I thought that this was the case, or is it just for flats where all the residents can form an association to buy it?

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24 minutes ago, MrXxxx said:

I thought that this was the case, or is it just for flats where all the residents can form an association to buy it?

Flats,thats more to do with service charges rather than ground rents.

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8 hours ago, Loki said:

Here's one for you @durhamborn - Do you think there is any chance, no matter how slight, that things could just carry on the way they are, and the money carnival carries on until most of us are dead? (After which, it won't matter to us any way).

 

Debt is lent for specific periods - 10y era commercial, 25 consumer mortgages.

Got to refinance after that period ends.

As far as UK housing goes, less n less epople are taking on debt. Its truely remarkable, and not wholly explained by demographics.

*if* it carries on then people - and banks - have to a serious look at whether the house the debt is secured on is really sellable at anywhere near the price on the books.

UK housing is just too expensive for UK incomes. Theyll fall.

 

 

 

 

 

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7 minutes ago, spygirl said:

Debt is lent for specific periods - 10y era commercial, 25 consumer mortgages.

Got to refinance after that period ends.

As far as UK housing goes, less n less epople are taking on debt. Its truely remarkable, and not wholly explained by demographics.

*if* it carries on then people - and banks - have to a serious look at whether the house the debt is secured on is really sellable at anywhere near the price on the books.

UK housing is just too expensive for UK incomes. Theyll fall.

 

 

 

 

 

Sure will Spy.70% inflation adjusted probably in the south,north much less,but still falls inflation adjusted.Highly likely housing will take most of the pain in the UK as that is where most over investment went.Many new build HTB estates will see massive falls,ones near me only finished a couple of years are falling apart already and look terrible.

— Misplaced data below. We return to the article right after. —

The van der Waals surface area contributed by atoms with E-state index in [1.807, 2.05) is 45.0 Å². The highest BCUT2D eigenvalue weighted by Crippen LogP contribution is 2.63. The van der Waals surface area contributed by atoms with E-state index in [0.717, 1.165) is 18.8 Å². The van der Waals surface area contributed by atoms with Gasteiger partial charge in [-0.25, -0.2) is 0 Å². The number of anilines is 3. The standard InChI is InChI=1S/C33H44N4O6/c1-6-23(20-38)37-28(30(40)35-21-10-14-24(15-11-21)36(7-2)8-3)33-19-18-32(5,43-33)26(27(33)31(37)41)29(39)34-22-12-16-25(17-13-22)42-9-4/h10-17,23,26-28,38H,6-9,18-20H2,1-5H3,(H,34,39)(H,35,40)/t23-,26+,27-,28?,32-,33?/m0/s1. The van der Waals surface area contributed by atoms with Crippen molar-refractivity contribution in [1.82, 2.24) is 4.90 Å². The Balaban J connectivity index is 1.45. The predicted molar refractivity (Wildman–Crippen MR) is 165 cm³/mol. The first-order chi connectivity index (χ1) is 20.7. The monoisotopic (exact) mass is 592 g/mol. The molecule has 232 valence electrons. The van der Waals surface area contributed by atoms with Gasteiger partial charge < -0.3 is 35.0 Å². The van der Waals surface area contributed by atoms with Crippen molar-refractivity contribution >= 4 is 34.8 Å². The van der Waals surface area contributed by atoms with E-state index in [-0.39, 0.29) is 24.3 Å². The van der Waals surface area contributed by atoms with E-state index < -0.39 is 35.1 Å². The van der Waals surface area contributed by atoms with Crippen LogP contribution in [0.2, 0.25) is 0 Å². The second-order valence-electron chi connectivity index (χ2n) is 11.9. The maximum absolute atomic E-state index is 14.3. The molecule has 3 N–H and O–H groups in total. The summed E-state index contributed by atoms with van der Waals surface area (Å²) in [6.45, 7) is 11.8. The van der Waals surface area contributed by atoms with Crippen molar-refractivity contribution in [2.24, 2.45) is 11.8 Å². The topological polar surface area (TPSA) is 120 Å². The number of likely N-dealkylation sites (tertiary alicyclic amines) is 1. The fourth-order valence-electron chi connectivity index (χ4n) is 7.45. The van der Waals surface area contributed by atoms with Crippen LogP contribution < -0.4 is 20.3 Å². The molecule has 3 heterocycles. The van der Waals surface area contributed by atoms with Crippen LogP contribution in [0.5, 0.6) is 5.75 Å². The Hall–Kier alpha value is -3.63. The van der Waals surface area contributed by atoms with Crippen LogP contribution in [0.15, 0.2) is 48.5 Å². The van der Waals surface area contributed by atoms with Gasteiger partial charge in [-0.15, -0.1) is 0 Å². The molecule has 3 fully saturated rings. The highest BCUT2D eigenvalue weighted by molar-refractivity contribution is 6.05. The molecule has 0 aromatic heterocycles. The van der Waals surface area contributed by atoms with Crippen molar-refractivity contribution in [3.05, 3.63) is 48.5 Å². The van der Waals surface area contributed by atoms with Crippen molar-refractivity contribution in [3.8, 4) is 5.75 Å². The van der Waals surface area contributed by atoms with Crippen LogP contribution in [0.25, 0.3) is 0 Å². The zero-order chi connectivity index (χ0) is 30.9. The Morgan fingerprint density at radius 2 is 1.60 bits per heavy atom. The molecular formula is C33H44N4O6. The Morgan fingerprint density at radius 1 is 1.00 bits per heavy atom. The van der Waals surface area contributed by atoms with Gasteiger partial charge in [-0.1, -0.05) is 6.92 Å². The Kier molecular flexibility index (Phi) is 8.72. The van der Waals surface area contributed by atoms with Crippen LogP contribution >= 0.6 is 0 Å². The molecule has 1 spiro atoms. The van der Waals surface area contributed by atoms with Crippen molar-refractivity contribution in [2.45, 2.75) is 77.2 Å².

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Love the UK. And Love Ireland. But it’s getting ridiculous. Border Customs posts here have now got fencing up again like there are plans for the diggers and builders to move in. Cannot contain myself with anger at the notion.

Brexit is a 100% disaster for Ireland and might restart the religious Civil War here that the So-Called BBC called The Troubles.

I hope it does not.

...meanwhile we have to listen to people like this tell us it’s good for us. 

https://www.politicshome.com/news/uk/political-parties/labour-party/john-mcdonnell/news/105738/john-mcdonnell-brands-sajid-javid

 

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2 minutes ago, Thorn said:

Love the UK. And Love Ireland. But it’s getting ridiculous. Border Customs posts here have now got fencing up again like there are plans for the diggers and builders to move in. Cannot contain myself with anger at the notion.

Brexit is a 100% disaster for Ireland and might restart the religious Civil War here that the So-Called BBC called The Troubles.

I hope it does not.

...meanwhile we have to listen to people like this tell us it’s good for us. 

https://www.politicshome.com/news/uk/political-parties/labour-party/john-mcdonnell/news/105738/john-mcdonnell-brands-sajid-javid